Saturday, July 13

Windrush Warriors – International Anthony Burgess Foundation

When the Windrush scandal began to emerge, the plight of the victims struck a chord because an injustice was being served on people who had already faced discrimination, despite giving so much to the country. Windrush Warriors focuses, not on the scandal itself, but on the real lives of those victims.

It is touching, occasionally emotional and very funny. Just like the beautiful Windrush generation themselves.

Sister Johnson (Jennifer Marvaree-Robinson) arrives at the local community centre in distress, worried she may face deportation. She finds a, largely, sympathetic audience in her fellow pensioner pals from the West Indies and the quartet decide to organise a fightback.

What follows are a set of Vicar of Dibley­ parish council meeting-like conversations as the self-titled Windrush Warriors hatch a plan while reminiscing and gabbing over knitting and dominoes.

The, often hilarious, scenes are interspersed with fourth-wall breaking monologues from writer Nicola Gardner as former air hostess and mud wrestling champion Patience Mensah-Aboagye. Patience has found herself as the manager-slash-receptionist of the community centre.

There’s also a strange, and slightly less successful, plot strand involving white wannabe Rasta caretaker Robbie (Tommy C. Carey).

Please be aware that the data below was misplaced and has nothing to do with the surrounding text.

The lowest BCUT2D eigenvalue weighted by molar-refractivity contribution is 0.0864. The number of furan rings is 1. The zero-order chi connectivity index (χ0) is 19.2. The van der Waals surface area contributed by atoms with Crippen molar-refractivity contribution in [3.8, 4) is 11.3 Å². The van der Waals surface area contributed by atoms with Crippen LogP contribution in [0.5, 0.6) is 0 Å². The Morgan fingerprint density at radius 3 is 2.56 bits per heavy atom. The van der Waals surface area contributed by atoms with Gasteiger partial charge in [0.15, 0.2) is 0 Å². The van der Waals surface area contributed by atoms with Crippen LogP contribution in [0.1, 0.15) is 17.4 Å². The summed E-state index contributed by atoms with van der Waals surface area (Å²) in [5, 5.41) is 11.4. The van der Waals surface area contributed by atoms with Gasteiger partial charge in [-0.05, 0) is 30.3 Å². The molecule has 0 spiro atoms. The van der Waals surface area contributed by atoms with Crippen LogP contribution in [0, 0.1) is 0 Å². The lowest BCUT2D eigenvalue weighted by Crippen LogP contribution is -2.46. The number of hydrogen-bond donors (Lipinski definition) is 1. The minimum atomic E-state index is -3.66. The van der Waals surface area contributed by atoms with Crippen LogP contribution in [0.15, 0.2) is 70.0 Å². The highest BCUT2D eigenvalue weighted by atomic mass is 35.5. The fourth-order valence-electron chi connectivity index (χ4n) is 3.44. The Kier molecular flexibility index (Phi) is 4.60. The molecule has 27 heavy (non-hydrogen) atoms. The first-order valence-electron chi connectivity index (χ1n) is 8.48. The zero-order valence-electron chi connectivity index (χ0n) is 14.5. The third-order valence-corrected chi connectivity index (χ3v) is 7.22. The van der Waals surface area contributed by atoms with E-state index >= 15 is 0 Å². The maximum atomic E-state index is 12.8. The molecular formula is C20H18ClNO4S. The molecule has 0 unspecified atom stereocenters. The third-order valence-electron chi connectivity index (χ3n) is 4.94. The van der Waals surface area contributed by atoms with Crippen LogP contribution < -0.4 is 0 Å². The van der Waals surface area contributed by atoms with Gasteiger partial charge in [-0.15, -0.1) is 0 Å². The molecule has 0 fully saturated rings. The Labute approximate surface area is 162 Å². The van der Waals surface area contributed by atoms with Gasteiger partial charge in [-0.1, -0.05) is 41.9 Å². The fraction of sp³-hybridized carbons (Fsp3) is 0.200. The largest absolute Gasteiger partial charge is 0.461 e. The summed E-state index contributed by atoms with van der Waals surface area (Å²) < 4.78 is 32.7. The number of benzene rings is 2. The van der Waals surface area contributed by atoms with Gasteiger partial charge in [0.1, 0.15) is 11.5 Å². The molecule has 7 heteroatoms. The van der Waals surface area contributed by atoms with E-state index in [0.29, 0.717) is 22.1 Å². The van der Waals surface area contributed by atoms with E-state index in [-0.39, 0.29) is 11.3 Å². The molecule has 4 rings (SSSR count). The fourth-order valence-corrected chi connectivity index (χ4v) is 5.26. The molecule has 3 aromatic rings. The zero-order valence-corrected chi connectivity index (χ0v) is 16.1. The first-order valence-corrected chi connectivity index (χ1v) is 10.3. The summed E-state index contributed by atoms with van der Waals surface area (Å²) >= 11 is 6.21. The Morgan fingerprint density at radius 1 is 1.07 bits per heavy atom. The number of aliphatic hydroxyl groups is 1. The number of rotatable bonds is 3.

If that all sounds a bit confusing, it is. The show really takes off when the audience feels like they are eavesdropping on the nattering of four old friends. It flounders a little when it tries to progress the plot too much.

Gardner has written some brilliantly authentic dialogue for her four leads. This is perfectly delivered in brilliant broad accents and comes complete with pitch perfect mannerisms. The dialogue is broken up nicely with some great character-led standup. However, the piece would probably benefit from a shorter, tighter focus on those elements rather than trying to also progress a wider narrative.

There are some nice directorial flourishes from John Klark. The opening poems perfectly set up the story and tone. A final cast song and dance performance is a cute ending.

It is hard not to feel this could have been presented in one act. The show does drag and that isn’t helped by the starkly simple staging of one raised table, albeit a table that is nicely and accurately decorated with props.

The show has returned home to Manchester after a short tour. It opened not long after Windrush Day itself and clearly went down well with the local first night audience. It is a good watch but could put its attention solely on what made its subject matter so powerful: the humanity at the heart of a scandal.

Playing until 29th June 2024. Tickets and more information can be found here:

Reviewer: Peter Ruddick

Reviewed: 25th June 2024

North West End UK Rating:

Rating: 3 out of 5.